One of my goals is to get better at effectively communicating in conversations and meetings surrounding my work. As the lead designer on my project, I need to make sure people have visibility and transparency over what I am doing so that there aren’t any misunderstandings between my end and the technical end. A primary way I have been going about this is presenting my work in meetings or providing feedback to my peers, whether in weekly sync ups or 1:1s.

I have been reflecting on my progress on how I have been providing more verbal input in meetings around my work, and what I realized is that I haven’t been mentally present as I would like to be. Especially in group meetings, I find myself agreeing without fully trying to understand what I am agreeing to, and haven’t been providing feedback or asking question as much I would like to. As someone who is in the process of building design in an organization still driven by the desire to build and “move and break things”, there is an ever growing need to be an advocate for the user and ensuring that we are creating thoughtful design before building the end product.

The three I have observed successful use when establishing presence and using design to influence product is that they listen, empathize and engage. Listening to understand the context behind the work or problem, emphasizing with the problem and user, and engaging to provide input that allows the designer to think critically about the problem they are designing for in order to leverage or improve on the existing design. With those three aspects in mind, here are some guiding tips for myself and for others to remember in order to engage and build influence as a designer.

Be present in providing input

We all know that if we could get our answer without a meeting, we would do that. Meetings, when effective, allow for a wide variety of ideas and perspectives to be exchanged. This is if everyone has a chance or feels inclined to speak up because it’ll be beneficial for everyone involved. It isn’t enough to just be present in meetings.

Don’t agree for the sake of agreeing. Explain why you agree or disagree to drive conversation, especially on issues that require design expertise.

I am an agreeable person. Too agreeable. What ends up happening is that I don’t think about what I want to say at the moment and then maybe ask for clarification after. This can slow down the process of getting things done on my end, especially if I could have gotten clarification from at a more appropriate time. Being too agreeable also doesn’t allow me to fully develop a solid perspective in what I truly believe of a topic. I realized I do this as a subconscious way to avoid confrontation (not always good because effective confrontation can address important issues), but it also causes me to be complacent in being curious to understand new things. Based on this realization, I have been trying to be more present in meetings so I can be more visible in shaping decisions, and help my fellow peers inform their work with design, learning about their work and how it can shape mine.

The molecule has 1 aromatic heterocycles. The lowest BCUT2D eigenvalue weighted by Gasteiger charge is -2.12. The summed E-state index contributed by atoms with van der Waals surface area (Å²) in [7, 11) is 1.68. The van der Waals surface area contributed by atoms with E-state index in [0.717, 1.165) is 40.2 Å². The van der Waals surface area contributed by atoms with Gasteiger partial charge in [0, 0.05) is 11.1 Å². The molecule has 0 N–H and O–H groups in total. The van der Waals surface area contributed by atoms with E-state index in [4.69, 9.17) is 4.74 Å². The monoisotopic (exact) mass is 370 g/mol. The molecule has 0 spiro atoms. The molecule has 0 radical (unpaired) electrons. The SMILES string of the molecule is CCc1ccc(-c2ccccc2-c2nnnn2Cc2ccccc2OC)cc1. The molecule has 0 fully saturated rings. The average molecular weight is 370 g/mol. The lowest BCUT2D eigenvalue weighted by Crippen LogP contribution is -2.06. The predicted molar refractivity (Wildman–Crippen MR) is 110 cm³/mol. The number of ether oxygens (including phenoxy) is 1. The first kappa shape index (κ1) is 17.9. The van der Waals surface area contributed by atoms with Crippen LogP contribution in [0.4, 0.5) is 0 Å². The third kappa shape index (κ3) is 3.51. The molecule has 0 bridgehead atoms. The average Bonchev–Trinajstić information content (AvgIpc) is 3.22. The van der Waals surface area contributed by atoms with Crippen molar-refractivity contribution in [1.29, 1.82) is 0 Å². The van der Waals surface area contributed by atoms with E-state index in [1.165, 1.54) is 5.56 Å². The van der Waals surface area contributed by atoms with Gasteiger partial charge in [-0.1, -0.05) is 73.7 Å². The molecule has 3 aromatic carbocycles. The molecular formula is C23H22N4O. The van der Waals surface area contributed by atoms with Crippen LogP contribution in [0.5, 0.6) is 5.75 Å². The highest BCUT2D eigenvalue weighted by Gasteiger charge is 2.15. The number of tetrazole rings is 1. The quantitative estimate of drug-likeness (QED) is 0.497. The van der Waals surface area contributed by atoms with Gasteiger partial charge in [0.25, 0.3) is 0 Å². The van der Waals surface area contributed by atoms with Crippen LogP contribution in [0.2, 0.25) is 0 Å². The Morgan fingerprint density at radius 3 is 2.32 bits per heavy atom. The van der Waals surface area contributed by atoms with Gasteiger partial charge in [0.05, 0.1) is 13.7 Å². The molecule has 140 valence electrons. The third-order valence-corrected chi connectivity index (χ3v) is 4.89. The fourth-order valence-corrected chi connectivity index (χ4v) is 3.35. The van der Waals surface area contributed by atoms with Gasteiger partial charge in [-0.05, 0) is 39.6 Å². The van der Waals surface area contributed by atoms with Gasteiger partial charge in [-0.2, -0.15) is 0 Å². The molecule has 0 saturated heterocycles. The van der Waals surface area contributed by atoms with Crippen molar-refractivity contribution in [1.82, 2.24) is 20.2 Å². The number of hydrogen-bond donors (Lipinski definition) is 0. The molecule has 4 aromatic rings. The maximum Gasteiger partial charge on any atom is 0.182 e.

Don’t wait to be told to speak up

A superpower everyone has at their disposal is communication. What you communicate and how you communicate comes second to making the effort to voice your perspective in a conversation that thrives on numerous inputs to reach a conclusion.

I used to believe that I needed to wait for opportunities to come to me rather than to seek them out, but I have found this to be a waste of time and potential. A lot of the opportunities I received were a result of speaking up and not being afraid to show my work to others. In group settings, I need to remember that if I feel the urge to speak up, don’t ignore the feeling because speaking up will help with bringing clarity to a conversation, and it’s okay to join in a conversation that’s happening rather than just listen and see that topic fizzle out.

You know more than you think

I have always been under the assumption that I need to have a concrete answer in order to speak up, or else I will be judged if I say something “wrong”. This is not true. What people talk about isn’t absolute, but only their opinion, unless grounded by data.

Everyone has a concentration they are most knowledgeable in that’s based on their role, experience and work. People will appreciate what you have to say because you are bringing an unique perspective that only you have to offer. You just need to listen, empathize and engage the situation to provide value and that in turn can drive decision and change for you and others.

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